There are only three known metal objects that bear Pictish symbols: 1) a silver plaque, which belongs to the Norrie’s Law Hoard in Fife, Scotland, in 1819, 2) the ‘Parkhill Chain’, a silver chain that was found in Parkhill in Aberdeenshire, Scotland, in 1864, and 3) the ‘Whitecleuch Chain’, a silver chain that was found in Whitecleugh in Lanarkshire, Scotland, in 1869.
There are other metal objects that are considered to be Pictish, but they do not bear any Pictish symbols. These objects are decorated in a certain style which can also been seen in, for example, the decoration of Pictish symbols on the monumental stones. Therefore it is conjectured that Pictish metalworkers made these items.
The Norrie’s Law Hoard was found during excavations. The exact facts about the discovery of the hoard are not known and it is possible that a lot of silver was already melted down before the landowner, General Durham, heard about the discovery. He managed to save 170 pieces of silver of which three (!) bear Pictish symbols. However, recent research has shown that two of these three symbol bearing metal objects are copies that were made in the Victorian Era. Someone made an exact copy of the silver
Pictish plaque and also made a copy of a silver pin from the same hoard to which a Z-rod was added on the back. It would be remarkable if the silver pin was actually an early medieval Pictish object because the Z-rod never appears on its own (see for more information on Z-rods: Pictish Symbols). The picture below shows the Pictish plaques, the right one is the Victorian copy and the left one is the authentic Pictish plaque. The plaque bears a Double Disc with Z-rod and an Animal’s Head. The Double Disc with Z-rod is a commonly used Pictish symbol whereas the Animal’s Head is rarely seen on Pictish monuments.
The Norrie’s Law Hoard belongs to the collection of the National Museum of Scotland. The ‘Parkhill Chain’ and the ‘Whitecleuch Chain’ are also part of the collection of the National Museum. These chains are part of a group of eleven chains (or fragments of chains) that have been found all over Britain. Although these massive silver chains are generally considered as Pictish, only four of them where actually found in Scotland. It is thanks to the ‘Whitecleuch Chain’ and the ‘Parkhill Chain’ that these items are thought to be Pictish. They both have a clasp that bears a Pictish symbol. The clasp of the ‘Whitecleuch Chain’ has a Double Disc and Z-rod and the clasp of the ‘Parkhill Chain’ bears a rare symbol known as the S-shaped figure or S-curve. These chains were almost certainly ensigns of high rank. The function of the silver plaque of the Norrie’s Law Hoard is unclear, perhaps this piece was part of a fibula (a pin that was used to keep one’s cloak in place). In this case the Pictish plaque would also indicate the high status of the person who worn it.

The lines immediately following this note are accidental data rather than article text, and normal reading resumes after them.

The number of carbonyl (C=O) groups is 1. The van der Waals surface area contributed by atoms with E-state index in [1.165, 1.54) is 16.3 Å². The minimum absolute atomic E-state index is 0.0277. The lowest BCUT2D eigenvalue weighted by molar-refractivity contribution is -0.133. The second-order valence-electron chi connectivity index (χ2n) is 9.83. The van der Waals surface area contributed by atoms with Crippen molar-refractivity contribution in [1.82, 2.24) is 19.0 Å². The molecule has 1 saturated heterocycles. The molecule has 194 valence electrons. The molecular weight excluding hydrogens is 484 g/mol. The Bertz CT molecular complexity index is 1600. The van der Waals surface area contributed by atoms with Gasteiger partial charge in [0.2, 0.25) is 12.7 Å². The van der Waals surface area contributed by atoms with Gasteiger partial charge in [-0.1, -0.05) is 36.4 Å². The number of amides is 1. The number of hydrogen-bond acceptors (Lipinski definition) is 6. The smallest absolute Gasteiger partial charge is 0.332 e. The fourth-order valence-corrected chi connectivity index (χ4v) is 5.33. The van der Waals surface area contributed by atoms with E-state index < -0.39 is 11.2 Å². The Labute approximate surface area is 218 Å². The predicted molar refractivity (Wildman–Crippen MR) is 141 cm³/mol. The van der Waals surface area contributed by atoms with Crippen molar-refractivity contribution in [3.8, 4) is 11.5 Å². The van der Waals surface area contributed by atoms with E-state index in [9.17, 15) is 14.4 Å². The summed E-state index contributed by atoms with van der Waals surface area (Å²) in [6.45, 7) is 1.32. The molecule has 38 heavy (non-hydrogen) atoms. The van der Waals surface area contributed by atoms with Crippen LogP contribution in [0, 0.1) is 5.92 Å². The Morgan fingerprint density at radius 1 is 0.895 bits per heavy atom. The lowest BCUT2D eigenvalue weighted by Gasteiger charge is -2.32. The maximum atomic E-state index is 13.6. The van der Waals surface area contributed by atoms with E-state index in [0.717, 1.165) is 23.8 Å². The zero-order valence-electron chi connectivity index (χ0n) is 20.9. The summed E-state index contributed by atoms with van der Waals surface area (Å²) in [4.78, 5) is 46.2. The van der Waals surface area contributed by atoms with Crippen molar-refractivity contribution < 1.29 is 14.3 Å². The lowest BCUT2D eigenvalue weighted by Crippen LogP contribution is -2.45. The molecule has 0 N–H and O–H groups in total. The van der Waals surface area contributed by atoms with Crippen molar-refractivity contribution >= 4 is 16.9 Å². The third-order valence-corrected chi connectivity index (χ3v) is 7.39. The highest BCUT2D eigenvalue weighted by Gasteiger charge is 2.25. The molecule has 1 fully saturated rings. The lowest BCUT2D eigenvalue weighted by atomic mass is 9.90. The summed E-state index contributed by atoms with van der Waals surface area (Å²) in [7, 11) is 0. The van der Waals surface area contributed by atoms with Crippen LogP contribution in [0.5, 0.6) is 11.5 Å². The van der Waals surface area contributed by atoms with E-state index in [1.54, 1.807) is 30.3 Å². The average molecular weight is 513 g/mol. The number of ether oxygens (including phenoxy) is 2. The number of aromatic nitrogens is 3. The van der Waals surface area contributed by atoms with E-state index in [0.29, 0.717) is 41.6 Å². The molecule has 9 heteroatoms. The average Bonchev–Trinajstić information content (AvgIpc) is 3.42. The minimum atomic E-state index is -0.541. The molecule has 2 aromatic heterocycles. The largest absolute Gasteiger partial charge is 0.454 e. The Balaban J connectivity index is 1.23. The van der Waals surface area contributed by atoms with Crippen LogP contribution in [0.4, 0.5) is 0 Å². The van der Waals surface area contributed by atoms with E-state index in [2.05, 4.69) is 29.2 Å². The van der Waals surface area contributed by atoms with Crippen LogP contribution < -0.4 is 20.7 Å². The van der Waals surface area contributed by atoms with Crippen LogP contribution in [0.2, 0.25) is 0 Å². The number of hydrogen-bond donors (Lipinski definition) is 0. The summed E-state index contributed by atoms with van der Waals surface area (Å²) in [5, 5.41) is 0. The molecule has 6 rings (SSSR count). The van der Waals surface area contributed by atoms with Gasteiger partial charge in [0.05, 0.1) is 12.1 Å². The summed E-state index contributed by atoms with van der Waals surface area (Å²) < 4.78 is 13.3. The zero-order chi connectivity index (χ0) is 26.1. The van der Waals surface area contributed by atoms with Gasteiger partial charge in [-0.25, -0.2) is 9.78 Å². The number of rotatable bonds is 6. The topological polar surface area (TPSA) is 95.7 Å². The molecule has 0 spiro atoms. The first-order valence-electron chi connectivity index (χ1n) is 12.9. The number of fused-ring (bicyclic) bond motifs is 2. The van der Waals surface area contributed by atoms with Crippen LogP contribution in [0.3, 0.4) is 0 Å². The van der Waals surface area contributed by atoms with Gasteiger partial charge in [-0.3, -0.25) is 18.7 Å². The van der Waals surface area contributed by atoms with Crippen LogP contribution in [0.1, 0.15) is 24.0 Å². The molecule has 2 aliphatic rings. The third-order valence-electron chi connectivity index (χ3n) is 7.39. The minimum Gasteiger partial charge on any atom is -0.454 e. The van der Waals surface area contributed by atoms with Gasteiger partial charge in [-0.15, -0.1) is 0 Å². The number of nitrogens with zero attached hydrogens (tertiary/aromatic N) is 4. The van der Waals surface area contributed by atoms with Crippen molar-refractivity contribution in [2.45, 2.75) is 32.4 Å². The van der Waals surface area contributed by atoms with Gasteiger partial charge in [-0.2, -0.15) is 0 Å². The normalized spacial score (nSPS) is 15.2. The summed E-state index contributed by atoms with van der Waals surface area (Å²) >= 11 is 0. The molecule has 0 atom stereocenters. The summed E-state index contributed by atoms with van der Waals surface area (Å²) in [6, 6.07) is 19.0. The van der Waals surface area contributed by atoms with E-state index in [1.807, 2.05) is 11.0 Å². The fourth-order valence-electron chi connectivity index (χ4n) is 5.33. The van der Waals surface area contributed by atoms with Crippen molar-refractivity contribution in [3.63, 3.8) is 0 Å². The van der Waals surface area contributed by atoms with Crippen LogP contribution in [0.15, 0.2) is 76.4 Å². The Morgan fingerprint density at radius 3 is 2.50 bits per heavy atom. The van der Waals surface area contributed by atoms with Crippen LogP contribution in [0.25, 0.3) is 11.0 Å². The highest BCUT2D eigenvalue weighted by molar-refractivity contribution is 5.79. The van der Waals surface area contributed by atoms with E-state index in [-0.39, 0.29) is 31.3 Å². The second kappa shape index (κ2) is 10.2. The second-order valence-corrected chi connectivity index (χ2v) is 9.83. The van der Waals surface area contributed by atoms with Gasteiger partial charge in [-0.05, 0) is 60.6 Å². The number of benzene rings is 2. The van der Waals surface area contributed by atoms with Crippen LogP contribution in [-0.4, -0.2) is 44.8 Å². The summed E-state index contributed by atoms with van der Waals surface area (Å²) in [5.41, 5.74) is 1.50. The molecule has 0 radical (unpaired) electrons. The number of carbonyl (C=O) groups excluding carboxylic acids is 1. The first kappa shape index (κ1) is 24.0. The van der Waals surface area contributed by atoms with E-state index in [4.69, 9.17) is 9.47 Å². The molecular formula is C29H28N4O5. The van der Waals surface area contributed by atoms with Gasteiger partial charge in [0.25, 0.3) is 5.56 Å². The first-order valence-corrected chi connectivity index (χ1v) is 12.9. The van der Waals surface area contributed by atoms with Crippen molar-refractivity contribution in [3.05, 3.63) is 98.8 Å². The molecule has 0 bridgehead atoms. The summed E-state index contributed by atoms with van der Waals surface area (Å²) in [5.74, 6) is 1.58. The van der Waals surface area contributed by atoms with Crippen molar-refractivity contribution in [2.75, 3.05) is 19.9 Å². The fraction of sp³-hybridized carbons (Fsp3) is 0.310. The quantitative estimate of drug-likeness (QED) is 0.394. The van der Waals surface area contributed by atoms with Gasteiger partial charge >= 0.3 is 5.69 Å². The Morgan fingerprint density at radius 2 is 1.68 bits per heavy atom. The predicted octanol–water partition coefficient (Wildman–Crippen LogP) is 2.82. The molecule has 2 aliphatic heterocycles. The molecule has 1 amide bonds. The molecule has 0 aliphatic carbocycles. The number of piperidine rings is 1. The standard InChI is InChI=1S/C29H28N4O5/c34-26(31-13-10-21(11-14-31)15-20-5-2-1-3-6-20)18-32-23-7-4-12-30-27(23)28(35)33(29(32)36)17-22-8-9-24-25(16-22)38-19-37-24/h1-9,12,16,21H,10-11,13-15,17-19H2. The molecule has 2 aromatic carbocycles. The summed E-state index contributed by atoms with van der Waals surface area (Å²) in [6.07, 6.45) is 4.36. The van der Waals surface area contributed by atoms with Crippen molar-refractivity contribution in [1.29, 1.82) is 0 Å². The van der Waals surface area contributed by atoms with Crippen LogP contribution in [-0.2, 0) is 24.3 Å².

- If you want to know more about the Norrie’s Law Hoard, go to the website of the National Museum of Scotland. This website features a short film about the hoard. https://www.nms.ac.uk/explore-our-collections/stories/scottish-history-and-archaeology/norries-law-hoard/
- A blogpost gives further information about the two ‘identical’ Pictish plagues. It is written by Alice Blackwell, Glenmorangie Research Fellow. https://blog.nms.ac.uk/2015/03/19/the-glenmorangie-research-project-norries-law/
- The Glenmorangie Research Project aims to extend and enhance our knowledge and understanding of Scotland’s Early Medieval Past. For more information visit (once again) the website of the National Museum of Scotland. https://www.nms.ac.uk/collections-research/our-research/current-research/early-medieval-scotland/glenmorangie-research-project/
- From the 13thof October 2017 untill the 25th of February 2018 there has been an exhibition about Pictish Silver in the National Museum of Scotland. With this exhibition a catalogue was released: Alice Blackwell, Martin Goldberg & Fraser Hunter, Scotland’s Early Silver, National Museum of Scotland, Edinburgh, 2017.
- For more information about Pictish metalwork without Pictish symbols, I recommend: Henderson & Henderson, The Art of the Picts, London, 2004.
- The ‘Whitecleuch Chain’. https://www.nms.ac.uk/explore-our-collections/collection-search-results/?item_id=132745
- The ‘Parkhill Chain’. http://nms.scran.ac.uk/database/record.php?usi=000-100-036-323-C
 Henderson & Henderson 2004, 95-121.  Blackwell, 2015, https://blog.nms.ac.uk/2015/03/19/the-glenmorangie-research-project-norries-law/  Henderson & Henderson 2004, 87.  Henderson & Henderson 2004, 88.